Montenegro and European Union

February 3, 2010. – Montenegrin officials rejected an estimate by the International Monetary Fund that its economy experienced the deepest recession in the Balkans and contracted by 7 percent.

Deputy Prime Minister Vujica Lazovic told to journalists that “all data show that the fall (of gross domestic product) was not so much.” Official estimation by the government shows 4.3 percent contraction in 2009.

Mr Lazovic also said that he doesn’t know “if they want to put us in an inferior position and announce that we are forced to launch an arrangement with the IMF or it is a result of forecasts based on research in the region.”

IMF officials announced that Montenegrin economy had suffered a serious blow in 2009, with no sign of a strong recovery to come.

IMF mission head Gerwin Bell epmhasized that his officials “estimate GDP to have declined by 7 %, which is somewhat steeper than elsewhere in the region.” The IMF also advised Montenegro to urgently adjust its economic policy. These calls for changes are not new, because many analysts have warned that Montenegro needs to restructure its economy, which has so far relied heavily on tourism and property market speculation.

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Comments

  1. It seems 2010 may make or break the country, with so much depending on the real estate market. On a positive note Russian investors are returning and there are early indications of a busy tourist season. Either way an IMF loan looks inevitable.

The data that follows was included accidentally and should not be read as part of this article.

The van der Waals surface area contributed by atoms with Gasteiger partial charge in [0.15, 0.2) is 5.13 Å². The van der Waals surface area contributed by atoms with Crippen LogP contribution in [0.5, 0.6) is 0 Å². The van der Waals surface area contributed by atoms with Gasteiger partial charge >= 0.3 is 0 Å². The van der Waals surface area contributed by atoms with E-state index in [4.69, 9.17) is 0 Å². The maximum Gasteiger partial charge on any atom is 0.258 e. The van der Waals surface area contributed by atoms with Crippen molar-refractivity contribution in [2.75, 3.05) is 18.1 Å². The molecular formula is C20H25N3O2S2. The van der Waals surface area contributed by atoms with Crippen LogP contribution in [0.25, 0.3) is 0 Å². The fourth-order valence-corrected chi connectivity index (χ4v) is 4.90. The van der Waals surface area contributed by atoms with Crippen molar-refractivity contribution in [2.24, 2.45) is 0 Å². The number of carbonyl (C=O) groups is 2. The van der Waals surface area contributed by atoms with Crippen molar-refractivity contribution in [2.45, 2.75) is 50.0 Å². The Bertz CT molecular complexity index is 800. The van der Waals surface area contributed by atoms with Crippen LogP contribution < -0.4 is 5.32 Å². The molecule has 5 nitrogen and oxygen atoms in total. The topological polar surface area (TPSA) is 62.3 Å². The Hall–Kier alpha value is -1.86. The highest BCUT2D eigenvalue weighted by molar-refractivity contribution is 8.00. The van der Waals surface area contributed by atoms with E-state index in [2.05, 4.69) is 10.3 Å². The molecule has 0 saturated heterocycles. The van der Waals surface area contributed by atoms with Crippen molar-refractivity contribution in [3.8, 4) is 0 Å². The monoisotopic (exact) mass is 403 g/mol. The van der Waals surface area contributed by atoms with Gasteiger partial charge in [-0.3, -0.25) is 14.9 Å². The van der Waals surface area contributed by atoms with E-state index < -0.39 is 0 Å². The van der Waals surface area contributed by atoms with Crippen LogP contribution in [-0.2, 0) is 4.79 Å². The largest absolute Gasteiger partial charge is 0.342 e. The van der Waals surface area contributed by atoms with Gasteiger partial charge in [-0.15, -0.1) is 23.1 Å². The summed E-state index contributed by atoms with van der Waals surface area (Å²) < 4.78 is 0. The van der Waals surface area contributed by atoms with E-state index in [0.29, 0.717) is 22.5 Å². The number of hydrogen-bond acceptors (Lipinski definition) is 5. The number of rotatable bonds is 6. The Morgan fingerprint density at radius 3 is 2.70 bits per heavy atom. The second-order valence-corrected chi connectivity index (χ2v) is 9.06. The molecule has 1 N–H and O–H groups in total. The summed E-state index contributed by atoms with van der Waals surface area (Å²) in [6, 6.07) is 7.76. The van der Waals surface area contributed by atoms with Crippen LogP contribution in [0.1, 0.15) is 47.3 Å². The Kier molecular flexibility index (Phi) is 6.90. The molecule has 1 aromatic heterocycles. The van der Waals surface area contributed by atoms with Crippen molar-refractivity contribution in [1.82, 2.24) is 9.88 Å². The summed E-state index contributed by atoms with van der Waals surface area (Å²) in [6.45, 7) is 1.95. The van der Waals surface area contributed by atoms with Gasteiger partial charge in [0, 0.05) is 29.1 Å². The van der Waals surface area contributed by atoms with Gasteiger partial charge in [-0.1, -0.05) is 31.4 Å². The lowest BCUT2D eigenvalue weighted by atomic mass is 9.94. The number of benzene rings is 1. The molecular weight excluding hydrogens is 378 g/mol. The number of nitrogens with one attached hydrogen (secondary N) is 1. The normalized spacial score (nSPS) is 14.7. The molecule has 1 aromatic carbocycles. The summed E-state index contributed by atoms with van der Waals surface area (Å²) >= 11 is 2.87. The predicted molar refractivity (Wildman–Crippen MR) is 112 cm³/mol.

2. there is an inherent limit to how far a country can go banking on cash inflow derived from phantom real estate market and tourism that are somewhat in a trade-off position…
    it appears as if the [eternal] govt. of MNE managed almost impossible – to make a 650K, touristic country an economically unsustainable environment…
    there has to be a golden raspberry for that…

  3. Thanks for the comments.

    AnarchoYuppie, this is very good statement you’ve made:

    “it appears as if the [eternal] govt. of MNE managed almost impossible – to make a 650K, touristic country an economically unsustainable environment…”

    Unfortunately, small and closed Montenegrin society is far away from democratic freedoms and citizens are easily influenced and pressured to keep the current government eternally.

    Therefore Montenegro needs support from E.U. and all true democrats to make necessary political changes.

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